The fact that the story is set in Tambury, a fictional town, could back the point that the real world doesn’t value mental trauma. Tambury, warm in both color pallet and nature, coupled with the laid-back and nonchalant energy that wafts through the atmosphere, could be Gervais’ way of telling, “Stop being arseholes running pointlessly, and live.”
The desolate streets in Tony’s neighborhood stand for the bleak emptiness in him. Only the people passing through his mental proximity appear on the screen, and apparently, most of them end up becoming fleshy characters. Postman Pat, for instance, is one person who comes into his vicinity, and the character gradually develops an arc of its own. Slowly, the second season tells us that although Tony remains the center of the show’s universe, it is about about the world. What is the world, for that matter? The tiny organisms that evade it, humans. The flowering relationship of the homeless Pat and Roxy, a sex-worker, shapes into a lovely thread. Matt and Lenny, Tony’s brther-in-law and co-woker/friend get arcs pertaining to personal relationships and issues.
It was only a matter of time for the creator of The Office to set up an equally awkward workplace. The funniest of the scenes in both the seasons of After Life leverage the fiddly nature of The Tambury Gazette’s employees. The working atmosphere of the local newspaper that Tony works for, is anything but exhausting. What creates the base for the completely unrealistic depiction of a workplace is the people’s ability to understand a co-worker’s mental affliction. How unrealistic? The office and its people, two factors that the show primarily sources its humor from, also attribute to some of the most heart-warming moments of the show. Everyone extending a helping hand to Tony, is a true joy to witness. The conversation between Tony and Kath in a coffee shop, which is the first instance Tony breaks down explicitly, is one of the half a dozen instances I cried. Tony’s emotional catharsis in front of a co-worker, and the warmth Kath reciprocates, is sure to instigate the thought of the absence of such people around us. Moreover, the bond between Tony and Sandy reflects the former’s fatherly nature, with clear mutual support. Tony is dealing with a mental crisis, while Sandy fights real-world problems to keep her family running. Both of them make up for a duo that’s dealing with an existential crisis, one directly and the other indirectly.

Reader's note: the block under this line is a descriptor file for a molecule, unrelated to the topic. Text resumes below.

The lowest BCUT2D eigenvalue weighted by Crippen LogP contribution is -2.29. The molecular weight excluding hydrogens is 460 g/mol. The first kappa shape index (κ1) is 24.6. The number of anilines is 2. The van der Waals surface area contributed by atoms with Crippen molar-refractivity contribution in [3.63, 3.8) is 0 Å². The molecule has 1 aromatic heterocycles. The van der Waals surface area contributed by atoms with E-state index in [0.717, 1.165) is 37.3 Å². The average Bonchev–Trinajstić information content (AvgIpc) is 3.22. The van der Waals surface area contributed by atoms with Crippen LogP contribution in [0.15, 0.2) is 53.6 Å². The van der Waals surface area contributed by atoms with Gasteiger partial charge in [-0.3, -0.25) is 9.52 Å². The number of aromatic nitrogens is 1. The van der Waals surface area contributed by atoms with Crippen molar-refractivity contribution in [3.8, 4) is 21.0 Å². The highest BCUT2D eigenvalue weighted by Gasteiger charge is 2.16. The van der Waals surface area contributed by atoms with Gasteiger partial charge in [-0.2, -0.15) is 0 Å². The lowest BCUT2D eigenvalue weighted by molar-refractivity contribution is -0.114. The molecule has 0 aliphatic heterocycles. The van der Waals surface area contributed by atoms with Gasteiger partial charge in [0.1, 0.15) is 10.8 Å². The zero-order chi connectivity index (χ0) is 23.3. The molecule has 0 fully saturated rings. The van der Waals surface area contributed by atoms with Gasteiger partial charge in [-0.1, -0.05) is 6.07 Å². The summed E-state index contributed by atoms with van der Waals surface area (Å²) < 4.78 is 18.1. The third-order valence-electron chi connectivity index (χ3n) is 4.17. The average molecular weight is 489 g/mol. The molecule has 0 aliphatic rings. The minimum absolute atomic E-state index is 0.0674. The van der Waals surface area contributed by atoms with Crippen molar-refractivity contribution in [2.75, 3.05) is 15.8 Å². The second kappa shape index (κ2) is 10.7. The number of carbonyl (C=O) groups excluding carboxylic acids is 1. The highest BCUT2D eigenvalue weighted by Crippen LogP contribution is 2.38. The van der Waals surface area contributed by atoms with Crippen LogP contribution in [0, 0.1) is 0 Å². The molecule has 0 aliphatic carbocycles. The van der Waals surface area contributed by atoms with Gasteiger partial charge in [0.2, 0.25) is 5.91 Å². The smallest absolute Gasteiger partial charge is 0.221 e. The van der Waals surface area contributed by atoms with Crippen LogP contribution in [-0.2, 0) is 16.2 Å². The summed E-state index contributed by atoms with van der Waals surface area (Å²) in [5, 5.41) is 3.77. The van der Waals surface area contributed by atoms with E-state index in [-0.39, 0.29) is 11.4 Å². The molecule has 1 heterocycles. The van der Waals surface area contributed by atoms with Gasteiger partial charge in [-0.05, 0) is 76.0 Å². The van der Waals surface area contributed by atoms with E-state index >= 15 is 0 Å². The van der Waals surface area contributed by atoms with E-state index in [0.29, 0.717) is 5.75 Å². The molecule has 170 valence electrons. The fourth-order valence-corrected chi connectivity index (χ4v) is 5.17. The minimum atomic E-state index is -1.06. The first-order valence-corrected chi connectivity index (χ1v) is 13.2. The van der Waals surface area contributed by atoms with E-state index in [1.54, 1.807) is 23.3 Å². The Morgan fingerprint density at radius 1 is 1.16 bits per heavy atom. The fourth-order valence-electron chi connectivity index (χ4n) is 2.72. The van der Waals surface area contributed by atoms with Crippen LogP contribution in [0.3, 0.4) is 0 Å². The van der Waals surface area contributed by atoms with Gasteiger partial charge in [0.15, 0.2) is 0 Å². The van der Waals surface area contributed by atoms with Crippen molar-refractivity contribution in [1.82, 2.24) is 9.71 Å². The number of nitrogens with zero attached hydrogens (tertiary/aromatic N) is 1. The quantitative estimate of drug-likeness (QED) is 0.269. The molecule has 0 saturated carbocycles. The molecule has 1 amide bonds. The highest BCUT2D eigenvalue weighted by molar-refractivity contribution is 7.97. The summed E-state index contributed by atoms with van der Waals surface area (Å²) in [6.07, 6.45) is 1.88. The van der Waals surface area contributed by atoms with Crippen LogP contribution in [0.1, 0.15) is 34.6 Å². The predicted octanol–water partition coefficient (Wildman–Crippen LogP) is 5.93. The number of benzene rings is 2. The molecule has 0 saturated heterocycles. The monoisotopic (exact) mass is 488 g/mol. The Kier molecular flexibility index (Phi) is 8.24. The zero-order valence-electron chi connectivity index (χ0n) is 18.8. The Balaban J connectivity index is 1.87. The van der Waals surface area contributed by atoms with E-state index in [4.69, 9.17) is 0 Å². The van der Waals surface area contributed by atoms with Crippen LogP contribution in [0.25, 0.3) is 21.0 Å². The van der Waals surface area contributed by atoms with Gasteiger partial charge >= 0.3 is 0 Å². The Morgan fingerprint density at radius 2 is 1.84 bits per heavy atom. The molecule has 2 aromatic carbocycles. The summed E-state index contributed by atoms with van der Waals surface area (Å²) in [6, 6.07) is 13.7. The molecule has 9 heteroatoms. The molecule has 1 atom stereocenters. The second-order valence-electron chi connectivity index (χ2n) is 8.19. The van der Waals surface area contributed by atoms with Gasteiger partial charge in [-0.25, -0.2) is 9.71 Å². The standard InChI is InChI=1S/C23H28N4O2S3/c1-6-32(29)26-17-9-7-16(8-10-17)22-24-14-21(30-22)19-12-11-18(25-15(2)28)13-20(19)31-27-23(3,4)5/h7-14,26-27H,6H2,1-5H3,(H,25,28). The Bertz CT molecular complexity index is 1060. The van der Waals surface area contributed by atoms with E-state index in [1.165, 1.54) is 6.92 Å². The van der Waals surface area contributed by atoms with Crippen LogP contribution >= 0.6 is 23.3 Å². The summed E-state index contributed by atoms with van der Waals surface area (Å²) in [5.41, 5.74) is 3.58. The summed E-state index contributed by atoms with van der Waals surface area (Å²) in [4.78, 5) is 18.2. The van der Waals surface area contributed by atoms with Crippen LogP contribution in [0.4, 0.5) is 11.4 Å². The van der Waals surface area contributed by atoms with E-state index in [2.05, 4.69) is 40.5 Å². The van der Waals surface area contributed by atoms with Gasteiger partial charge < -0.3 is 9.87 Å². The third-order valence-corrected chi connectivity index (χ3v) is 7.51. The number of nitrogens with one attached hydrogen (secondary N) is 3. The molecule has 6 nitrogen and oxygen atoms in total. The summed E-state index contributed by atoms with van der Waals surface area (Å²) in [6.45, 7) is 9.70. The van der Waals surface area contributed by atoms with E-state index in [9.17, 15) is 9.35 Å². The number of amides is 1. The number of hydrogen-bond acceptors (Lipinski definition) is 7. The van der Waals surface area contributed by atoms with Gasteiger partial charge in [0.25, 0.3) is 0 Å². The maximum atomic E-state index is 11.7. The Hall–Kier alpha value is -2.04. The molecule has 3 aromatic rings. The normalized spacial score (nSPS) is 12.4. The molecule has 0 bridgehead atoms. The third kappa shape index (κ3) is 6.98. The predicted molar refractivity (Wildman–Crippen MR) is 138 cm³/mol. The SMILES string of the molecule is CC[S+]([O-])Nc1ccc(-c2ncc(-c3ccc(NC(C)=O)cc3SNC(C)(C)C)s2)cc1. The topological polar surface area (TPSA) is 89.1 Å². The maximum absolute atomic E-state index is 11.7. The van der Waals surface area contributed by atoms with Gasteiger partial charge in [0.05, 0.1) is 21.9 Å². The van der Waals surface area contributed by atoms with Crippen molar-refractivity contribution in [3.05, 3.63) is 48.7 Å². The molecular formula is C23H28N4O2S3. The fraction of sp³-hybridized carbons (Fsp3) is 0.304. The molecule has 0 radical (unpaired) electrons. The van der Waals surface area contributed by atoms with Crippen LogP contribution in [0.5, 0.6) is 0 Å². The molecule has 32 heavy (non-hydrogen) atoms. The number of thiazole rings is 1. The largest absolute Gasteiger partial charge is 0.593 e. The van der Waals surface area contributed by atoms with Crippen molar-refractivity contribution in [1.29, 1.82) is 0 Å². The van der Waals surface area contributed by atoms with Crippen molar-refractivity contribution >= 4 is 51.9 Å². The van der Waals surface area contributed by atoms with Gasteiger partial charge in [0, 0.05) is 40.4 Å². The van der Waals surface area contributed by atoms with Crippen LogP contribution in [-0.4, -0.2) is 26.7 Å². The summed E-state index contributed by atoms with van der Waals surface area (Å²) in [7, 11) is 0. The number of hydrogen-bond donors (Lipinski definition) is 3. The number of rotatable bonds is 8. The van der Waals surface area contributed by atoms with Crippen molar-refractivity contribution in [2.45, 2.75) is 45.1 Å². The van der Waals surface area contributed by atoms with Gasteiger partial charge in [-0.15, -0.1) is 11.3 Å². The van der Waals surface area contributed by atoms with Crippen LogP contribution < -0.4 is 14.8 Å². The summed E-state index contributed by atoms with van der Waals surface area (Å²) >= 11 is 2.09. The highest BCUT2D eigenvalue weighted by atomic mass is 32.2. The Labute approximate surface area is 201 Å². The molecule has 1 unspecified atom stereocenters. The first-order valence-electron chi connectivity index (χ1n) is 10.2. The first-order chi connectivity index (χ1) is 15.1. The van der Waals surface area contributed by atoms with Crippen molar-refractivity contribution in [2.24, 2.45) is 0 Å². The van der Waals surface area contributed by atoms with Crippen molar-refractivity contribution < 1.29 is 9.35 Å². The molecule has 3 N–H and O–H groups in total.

Need of Love
Yet another facet that invigorates the show is how much it emphasizes the need for love. Lives of Tony’s father and Anne, a widow whom Tony befriends at the graveyard, are testimonials of perennial love. For all one knows, the tragedy is inevitable for one person in the relationship. Melancholic, it is. Everyone needs Anne in their lives, empathetic and benevolent. Her support remains one factor in keeping Tony away from killing himself, and all she does is talk kindly. Anne, in a sense, is his actual therapist. Unlike Tony’s conventional therapist, who verbally tells him to stop feeling said, Anne comforts him when he is sad. The therapy sessions and the social incorrectness these conversations are infused with, are pure comic gold and an exaggerated satire on psychiatrists. As someone who attended psychiatric sessions, I discern the non-existent empathy that prevails through them. On the other hand, Anne’s mere presence is consoling.
Converging back to where I started, After Life is a pillow for loners to cuddle on to, and laugh and cry along. Regardless of where you hail from, your age, sex, and other materialistic factors, watching Tony is sure to make you happy and sad, because we know it’s life, and we would be in his shoes, sooner or later.
After Life is streaming on Netflix.